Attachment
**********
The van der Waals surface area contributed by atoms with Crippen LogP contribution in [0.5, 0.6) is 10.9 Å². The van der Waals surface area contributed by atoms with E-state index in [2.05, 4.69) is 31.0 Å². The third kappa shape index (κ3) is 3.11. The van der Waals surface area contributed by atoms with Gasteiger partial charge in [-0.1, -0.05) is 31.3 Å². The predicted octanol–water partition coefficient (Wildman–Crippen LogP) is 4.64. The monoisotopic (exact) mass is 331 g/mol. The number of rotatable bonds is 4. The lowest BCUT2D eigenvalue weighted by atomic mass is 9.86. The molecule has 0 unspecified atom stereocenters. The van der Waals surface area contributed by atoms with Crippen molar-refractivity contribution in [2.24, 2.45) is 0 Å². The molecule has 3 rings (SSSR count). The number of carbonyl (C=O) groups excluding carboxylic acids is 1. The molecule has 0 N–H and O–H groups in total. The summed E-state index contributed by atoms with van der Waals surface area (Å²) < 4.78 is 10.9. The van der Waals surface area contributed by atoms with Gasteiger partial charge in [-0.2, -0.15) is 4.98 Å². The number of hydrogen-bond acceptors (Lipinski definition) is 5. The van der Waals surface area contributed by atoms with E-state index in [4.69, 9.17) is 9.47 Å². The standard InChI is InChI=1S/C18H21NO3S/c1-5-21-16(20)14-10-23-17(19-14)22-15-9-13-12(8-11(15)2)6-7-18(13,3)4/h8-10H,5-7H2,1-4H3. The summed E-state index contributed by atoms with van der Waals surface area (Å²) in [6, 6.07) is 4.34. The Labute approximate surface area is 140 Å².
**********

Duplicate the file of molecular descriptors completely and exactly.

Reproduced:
The van der Waals surface area contributed by atoms with Crippen LogP contribution in [0.5, 0.6) is 10.9 Å². The van der Waals surface area contributed by atoms with E-state index in [2.05, 4.69) is 31.0 Å². The third kappa shape index (κ3) is 3.11. The van der Waals surface area contributed by atoms with Gasteiger partial charge in [-0.1, -0.05) is 31.3 Å². The predicted octanol–water partition coefficient (Wildman–Crippen LogP) is 4.64. The monoisotopic (exact) mass is 331 g/mol. The number of rotatable bonds is 4. The lowest BCUT2D eigenvalue weighted by atomic mass is 9.86. The molecule has 0 unspecified atom stereocenters. The van der Waals surface area contributed by atoms with Crippen molar-refractivity contribution in [2.24, 2.45) is 0 Å². The molecule has 3 rings (SSSR count). The number of carbonyl (C=O) groups excluding carboxylic acids is 1. The molecule has 0 N–H and O–H groups in total. The summed E-state index contributed by atoms with van der Waals surface area (Å²) < 4.78 is 10.9. The van der Waals surface area contributed by atoms with Gasteiger partial charge in [-0.2, -0.15) is 4.98 Å². The number of hydrogen-bond acceptors (Lipinski definition) is 5. The van der Waals surface area contributed by atoms with E-state index in [4.69, 9.17) is 9.47 Å². The standard InChI is InChI=1S/C18H21NO3S/c1-5-21-16(20)14-10-23-17(19-14)22-15-9-13-12(8-11(15)2)6-7-18(13,3)4/h8-10H,5-7H2,1-4H3. The summed E-state index contributed by atoms with van der Waals surface area (Å²) in [6, 6.07) is 4.34. The Labute approximate surface area is 140 Å².